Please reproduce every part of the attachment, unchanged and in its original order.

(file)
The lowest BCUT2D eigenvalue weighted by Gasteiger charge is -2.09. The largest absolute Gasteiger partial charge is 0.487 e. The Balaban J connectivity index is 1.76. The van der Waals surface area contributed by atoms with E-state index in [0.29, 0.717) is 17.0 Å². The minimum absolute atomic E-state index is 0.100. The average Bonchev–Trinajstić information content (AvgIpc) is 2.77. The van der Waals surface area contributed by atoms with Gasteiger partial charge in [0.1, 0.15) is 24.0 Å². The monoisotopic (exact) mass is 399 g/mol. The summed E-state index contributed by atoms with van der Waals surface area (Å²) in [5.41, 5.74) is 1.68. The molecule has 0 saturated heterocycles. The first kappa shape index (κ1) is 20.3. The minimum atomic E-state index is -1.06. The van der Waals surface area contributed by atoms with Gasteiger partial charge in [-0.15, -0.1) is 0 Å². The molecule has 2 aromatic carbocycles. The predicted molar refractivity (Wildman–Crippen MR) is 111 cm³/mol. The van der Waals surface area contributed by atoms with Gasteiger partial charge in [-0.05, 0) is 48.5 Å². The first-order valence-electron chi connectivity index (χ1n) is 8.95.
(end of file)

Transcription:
The lowest BCUT2D eigenvalue weighted by Gasteiger charge is -2.09. The largest absolute Gasteiger partial charge is 0.487 e. The Balaban J connectivity index is 1.76. The van der Waals surface area contributed by atoms with E-state index in [0.29, 0.717) is 17.0 Å². The minimum absolute atomic E-state index is 0.100. The average Bonchev–Trinajstić information content (AvgIpc) is 2.77. The van der Waals surface area contributed by atoms with Gasteiger partial charge in [0.1, 0.15) is 24.0 Å². The monoisotopic (exact) mass is 399 g/mol. The summed E-state index contributed by atoms with van der Waals surface area (Å²) in [5.41, 5.74) is 1.68. The molecule has 0 saturated heterocycles. The first kappa shape index (κ1) is 20.3. The minimum atomic E-state index is -1.06. The van der Waals surface area contributed by atoms with Gasteiger partial charge in [-0.15, -0.1) is 0 Å². The molecule has 2 aromatic carbocycles. The predicted molar refractivity (Wildman–Crippen MR) is 111 cm³/mol. The van der Waals surface area contributed by atoms with Gasteiger partial charge in [-0.05, 0) is 48.5 Å². The first-order valence-electron chi connectivity index (χ1n) is 8.95.